Implementing 4C’s Series: Critical Thinking

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“We cannot always build the future for our youth, but we can build our youth for the future.”

This line as part of a commencement address by President Franklin Delano Roosevelt in 1940 is the exact idea educators need to embrace today. Our world is changing at an exponential rate where no one knows what tomorrow will look like. If it feels like the education system is always playing “catchup”, that’s because it is. As a system, education looks out the window and strives to prepare students for “today”, unfortunately only a small percentage (approximately 2%*) are going into today’s workforce. As educators, we need to start to look to the future and be proactive in preparing students for a future that is unknown; and if we can’t see the future, we need to provide students skills which are critical in any future.

In what line of work is critical thinking not important? Almost every career path requires individuals to think on their feet and make decisions which can impact their work and success. No matter where you come from or where you are going in life, we all have seen the importance of critical thinking skills. In the Future of Jobs Report, the World Economic Forum ranked critical thinking as the second most important skill for our workforce behind complex problem solving.

What does this mean for our classrooms and schools? It is time to shift the focus from ensuring our students have all the content knowledge possible, to ensuring our students understand content knowledge AND have the skills to apply the knowledge.

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Many educators believe they are building critical thinking in their students when they ask them to solve problems. However, a long-standing misconception is that critical thinking and problem solving are the same thing. Problem solving is something we do on a daily basis and involves using our own experiences to solve a problem. Critical thinking is looking beyond our own experiences and points of view, gathering multiple solutions, and determining the best pathway forward. Problem solving focuses on a single situation, critical thinking focuses on the broader impacts and circumstances leading and post the situation.

Five ways to build critical thinking into instruction:

  1. Ask students to find Multiple Solutions to problems. Instead of settling with the first “good” solution, ask students to keep brainstorming. Often a better solution presents itself after spring boarding off a good solution.
    • Example: Have students design three or four egg-drop challenge vehicles instead of settling on one. There may be some overlap, but there will also be a visible progression in their thinking. Often, they can tell you which one is going to be the best because they understood how their own thinking evolved! Screen Shot 2018-06-13 at 12.17.30 PM
  2. Reflection has been proven to be vital to students building their understanding of content. Start a practice of “Critical Thinking Reflection” in your classroom where you take the last 2-3 minutes of the period and ask students to reflect upon connection questions.
    • Examples:
      • What was the most important thing you learned today?
      • How does what you learned apply to your own life?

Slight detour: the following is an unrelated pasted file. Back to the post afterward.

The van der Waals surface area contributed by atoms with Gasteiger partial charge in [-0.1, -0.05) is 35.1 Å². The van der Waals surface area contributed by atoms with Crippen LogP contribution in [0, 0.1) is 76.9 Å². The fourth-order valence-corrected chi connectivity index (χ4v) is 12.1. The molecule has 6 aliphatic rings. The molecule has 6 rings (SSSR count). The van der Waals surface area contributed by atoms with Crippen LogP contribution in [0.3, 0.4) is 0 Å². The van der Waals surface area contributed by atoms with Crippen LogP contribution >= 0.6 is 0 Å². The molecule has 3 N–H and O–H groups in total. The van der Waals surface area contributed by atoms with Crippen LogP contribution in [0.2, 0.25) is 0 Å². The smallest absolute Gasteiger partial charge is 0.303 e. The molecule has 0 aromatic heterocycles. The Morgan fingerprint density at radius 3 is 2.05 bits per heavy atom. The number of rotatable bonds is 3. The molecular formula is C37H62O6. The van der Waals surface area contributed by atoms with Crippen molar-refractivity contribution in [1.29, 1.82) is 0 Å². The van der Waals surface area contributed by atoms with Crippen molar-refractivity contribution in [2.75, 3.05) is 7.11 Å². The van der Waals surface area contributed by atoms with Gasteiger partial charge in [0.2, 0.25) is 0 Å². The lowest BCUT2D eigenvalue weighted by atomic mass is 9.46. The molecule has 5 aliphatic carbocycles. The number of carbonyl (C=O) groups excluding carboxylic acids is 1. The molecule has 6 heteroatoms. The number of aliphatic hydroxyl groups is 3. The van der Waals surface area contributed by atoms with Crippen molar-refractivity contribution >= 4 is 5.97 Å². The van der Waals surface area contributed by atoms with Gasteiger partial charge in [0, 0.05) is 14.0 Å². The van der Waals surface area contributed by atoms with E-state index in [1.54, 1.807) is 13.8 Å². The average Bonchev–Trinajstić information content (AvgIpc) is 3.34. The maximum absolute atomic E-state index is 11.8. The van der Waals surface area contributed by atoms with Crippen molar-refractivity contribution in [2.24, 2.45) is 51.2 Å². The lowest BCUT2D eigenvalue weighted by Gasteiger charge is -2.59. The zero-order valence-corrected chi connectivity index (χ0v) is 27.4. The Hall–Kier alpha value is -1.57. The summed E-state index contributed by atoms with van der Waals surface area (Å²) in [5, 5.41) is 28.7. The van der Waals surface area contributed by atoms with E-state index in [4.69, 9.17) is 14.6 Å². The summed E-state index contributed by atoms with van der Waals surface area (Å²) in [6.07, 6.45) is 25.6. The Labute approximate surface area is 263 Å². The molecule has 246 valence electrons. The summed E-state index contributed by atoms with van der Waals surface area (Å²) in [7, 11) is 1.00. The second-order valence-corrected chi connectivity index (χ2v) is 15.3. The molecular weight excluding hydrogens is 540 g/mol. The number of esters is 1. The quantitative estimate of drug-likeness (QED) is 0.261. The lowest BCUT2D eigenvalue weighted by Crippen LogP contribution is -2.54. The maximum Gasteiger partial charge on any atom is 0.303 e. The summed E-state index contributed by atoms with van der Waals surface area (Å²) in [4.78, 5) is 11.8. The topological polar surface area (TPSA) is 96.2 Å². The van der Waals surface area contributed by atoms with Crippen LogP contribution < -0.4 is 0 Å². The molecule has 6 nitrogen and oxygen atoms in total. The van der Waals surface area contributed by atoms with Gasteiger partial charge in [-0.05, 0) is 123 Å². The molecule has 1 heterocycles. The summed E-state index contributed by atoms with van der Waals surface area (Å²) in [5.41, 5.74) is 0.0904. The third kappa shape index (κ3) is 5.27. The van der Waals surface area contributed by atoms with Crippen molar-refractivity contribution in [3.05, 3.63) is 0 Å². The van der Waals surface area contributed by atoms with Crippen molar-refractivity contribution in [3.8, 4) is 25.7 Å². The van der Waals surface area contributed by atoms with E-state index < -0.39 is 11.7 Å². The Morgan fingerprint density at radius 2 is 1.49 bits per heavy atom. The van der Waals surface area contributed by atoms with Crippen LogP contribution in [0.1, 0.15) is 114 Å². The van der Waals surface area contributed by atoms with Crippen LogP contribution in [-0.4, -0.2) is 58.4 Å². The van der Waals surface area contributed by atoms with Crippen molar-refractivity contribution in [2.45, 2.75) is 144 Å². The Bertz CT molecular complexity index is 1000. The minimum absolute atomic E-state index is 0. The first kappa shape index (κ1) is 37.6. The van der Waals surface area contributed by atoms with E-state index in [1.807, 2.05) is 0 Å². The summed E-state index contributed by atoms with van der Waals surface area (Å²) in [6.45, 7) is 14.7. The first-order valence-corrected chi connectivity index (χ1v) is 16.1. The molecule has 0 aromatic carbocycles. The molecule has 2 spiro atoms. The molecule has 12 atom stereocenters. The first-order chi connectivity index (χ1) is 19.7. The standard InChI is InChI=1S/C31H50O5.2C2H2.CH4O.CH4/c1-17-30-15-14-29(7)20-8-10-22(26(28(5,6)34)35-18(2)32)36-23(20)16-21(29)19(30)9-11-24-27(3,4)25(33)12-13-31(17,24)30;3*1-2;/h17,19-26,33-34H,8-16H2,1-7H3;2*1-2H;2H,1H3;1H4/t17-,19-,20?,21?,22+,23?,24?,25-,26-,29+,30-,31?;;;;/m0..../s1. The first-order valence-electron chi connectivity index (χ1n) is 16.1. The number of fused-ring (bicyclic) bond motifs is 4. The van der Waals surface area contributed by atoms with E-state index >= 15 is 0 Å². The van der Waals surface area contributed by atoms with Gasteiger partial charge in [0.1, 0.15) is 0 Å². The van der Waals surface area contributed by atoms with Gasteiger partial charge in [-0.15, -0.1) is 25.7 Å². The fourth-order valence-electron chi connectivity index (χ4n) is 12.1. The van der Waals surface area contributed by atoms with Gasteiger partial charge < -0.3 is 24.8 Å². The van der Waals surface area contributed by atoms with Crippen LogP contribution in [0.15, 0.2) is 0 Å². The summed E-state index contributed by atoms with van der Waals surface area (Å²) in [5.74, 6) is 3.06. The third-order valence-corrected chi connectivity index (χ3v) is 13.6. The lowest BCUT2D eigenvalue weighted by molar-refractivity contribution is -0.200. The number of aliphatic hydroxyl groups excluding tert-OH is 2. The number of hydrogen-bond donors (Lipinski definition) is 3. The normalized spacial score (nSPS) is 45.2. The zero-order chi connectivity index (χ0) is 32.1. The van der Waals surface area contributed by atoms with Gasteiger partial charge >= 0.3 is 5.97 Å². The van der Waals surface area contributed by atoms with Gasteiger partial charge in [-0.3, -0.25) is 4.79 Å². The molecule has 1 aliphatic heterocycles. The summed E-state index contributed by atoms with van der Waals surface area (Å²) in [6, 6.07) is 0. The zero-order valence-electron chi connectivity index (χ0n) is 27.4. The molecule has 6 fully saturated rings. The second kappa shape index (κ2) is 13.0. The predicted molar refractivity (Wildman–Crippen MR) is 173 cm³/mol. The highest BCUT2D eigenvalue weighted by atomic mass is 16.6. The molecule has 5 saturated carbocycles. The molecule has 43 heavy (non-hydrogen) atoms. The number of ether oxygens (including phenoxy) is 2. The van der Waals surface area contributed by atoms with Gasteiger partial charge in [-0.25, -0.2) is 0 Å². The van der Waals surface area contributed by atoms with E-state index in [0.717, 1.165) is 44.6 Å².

• Why is what we learned important to your community?
      • How would you have done something different?
      • Would this lesson be important if you lived somewhere else?
  3. Charles Lutwidge Dodgson, who is better known under his pen name Lewis Carroll, is credited with being the first to create “Logic Puzzles.” Logic puzzles give solvers the opportunity to apply knowledge to multiple problems at once. These logic puzzles were transformed over the years into logic grid puzzles which force critical thinking and complex problem solving to coexist in order to find the solution. A famous version called Einstein’s Puzzle, or the Zebra Puzzle, is said to be one of the most difficult as it pushes critical thinking to the limits. It is said (most likely a made-up fact) only 2% of the population could actually solve the puzzle. Screen Shot 2018-06-13 at 11.49.00 AM
  4. At times, present Conflicting Points of View to students, asking them to make their own decisions. By giving them conflicting information, they must think their way through the information, analyze the why and how, and form their own ideas. This is great for social studies, ELA, and inquiry-based science.
    • Examples: 
      • The United States entered WWII at the right time/too late.
      • It is better to have love and lost or better to not have loved at all.
      • The best type of energy is solar power/electrical power.
  5. Project Zero from Harvard has been doing some amazing work at building thinking strategies to help students communicate and develop metacognition. Visible Thinking takes an approach emphasizing three core practices: thinking routines, the documentation of student thinking, and reflective professional practice. Screen Shot 2018-06-13 at 11.47.25 AM

The key to each of these is to not use them randomly and without any context. Students need to know they are building their critical thinking skills. Explicitly calling out the skill helps students understand the “why” and see they can develop these skills. Many students have personal perception deficiencies when it comes to STEM. The “I’m not good at math” syndrome or “I’m not creative” idea needs to be wiped away. As students build this skill, they begin to see that they are good at it, building their self-confidence and understanding of their own future possibilities.

*https://nces.ed.gov/fastfacts/display.asp?id=372

Author: Jonathan Gerlach

Global Consultant for STEM Education @STEMigo Jonathan.Gerlach@GE-STEM.com

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